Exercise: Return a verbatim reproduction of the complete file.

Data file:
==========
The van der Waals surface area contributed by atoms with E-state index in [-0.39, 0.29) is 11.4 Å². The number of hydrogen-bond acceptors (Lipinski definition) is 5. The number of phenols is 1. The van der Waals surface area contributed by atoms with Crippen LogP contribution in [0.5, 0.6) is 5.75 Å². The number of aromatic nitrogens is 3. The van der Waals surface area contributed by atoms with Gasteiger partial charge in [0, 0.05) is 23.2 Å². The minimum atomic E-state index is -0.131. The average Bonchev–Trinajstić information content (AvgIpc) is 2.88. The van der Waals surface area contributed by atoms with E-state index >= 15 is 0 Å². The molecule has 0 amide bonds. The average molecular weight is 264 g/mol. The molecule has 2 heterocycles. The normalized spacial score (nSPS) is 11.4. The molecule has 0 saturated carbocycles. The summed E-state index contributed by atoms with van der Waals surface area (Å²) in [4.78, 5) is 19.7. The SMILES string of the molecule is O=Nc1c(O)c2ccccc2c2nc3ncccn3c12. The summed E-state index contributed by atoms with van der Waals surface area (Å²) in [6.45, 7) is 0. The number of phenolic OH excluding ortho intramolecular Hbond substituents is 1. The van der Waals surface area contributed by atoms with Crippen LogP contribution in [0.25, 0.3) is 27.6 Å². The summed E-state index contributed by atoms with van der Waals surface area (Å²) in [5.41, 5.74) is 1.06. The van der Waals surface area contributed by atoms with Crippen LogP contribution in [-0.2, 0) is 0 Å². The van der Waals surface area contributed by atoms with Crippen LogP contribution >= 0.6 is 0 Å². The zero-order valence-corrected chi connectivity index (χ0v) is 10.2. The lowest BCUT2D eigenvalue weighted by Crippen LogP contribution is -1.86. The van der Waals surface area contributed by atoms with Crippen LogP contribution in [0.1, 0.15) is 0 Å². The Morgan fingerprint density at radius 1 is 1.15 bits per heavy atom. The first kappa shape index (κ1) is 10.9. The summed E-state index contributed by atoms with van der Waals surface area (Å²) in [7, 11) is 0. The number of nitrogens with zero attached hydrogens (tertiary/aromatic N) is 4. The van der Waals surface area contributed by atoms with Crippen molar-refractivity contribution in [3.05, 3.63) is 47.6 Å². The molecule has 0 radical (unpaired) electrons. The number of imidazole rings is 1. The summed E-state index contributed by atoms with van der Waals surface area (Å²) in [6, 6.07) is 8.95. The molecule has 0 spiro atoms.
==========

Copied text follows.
The van der Waals surface area contributed by atoms with E-state index in [-0.39, 0.29) is 11.4 Å². The number of hydrogen-bond acceptors (Lipinski definition) is 5. The number of phenols is 1. The van der Waals surface area contributed by atoms with Crippen LogP contribution in [0.5, 0.6) is 5.75 Å². The number of aromatic nitrogens is 3. The van der Waals surface area contributed by atoms with Gasteiger partial charge in [0, 0.05) is 23.2 Å². The minimum atomic E-state index is -0.131. The average Bonchev–Trinajstić information content (AvgIpc) is 2.88. The van der Waals surface area contributed by atoms with E-state index >= 15 is 0 Å². The molecule has 0 amide bonds. The average molecular weight is 264 g/mol. The molecule has 2 heterocycles. The normalized spacial score (nSPS) is 11.4. The molecule has 0 saturated carbocycles. The summed E-state index contributed by atoms with van der Waals surface area (Å²) in [4.78, 5) is 19.7. The SMILES string of the molecule is O=Nc1c(O)c2ccccc2c2nc3ncccn3c12. The summed E-state index contributed by atoms with van der Waals surface area (Å²) in [6.45, 7) is 0. The number of phenolic OH excluding ortho intramolecular Hbond substituents is 1. The van der Waals surface area contributed by atoms with Crippen LogP contribution in [0.25, 0.3) is 27.6 Å². The summed E-state index contributed by atoms with van der Waals surface area (Å²) in [5.41, 5.74) is 1.06. The van der Waals surface area contributed by atoms with Crippen LogP contribution in [-0.2, 0) is 0 Å². The van der Waals surface area contributed by atoms with Crippen LogP contribution >= 0.6 is 0 Å². The zero-order valence-corrected chi connectivity index (χ0v) is 10.2. The lowest BCUT2D eigenvalue weighted by Crippen LogP contribution is -1.86. The van der Waals surface area contributed by atoms with Crippen LogP contribution in [0.1, 0.15) is 0 Å². The Morgan fingerprint density at radius 1 is 1.15 bits per heavy atom. The first kappa shape index (κ1) is 10.9. The summed E-state index contributed by atoms with van der Waals surface area (Å²) in [7, 11) is 0. The number of nitrogens with zero attached hydrogens (tertiary/aromatic N) is 4. The van der Waals surface area contributed by atoms with Crippen molar-refractivity contribution in [3.05, 3.63) is 47.6 Å². The molecule has 0 radical (unpaired) electrons. The number of imidazole rings is 1. The summed E-state index contributed by atoms with van der Waals surface area (Å²) in [6, 6.07) is 8.95. The molecule has 0 spiro atoms.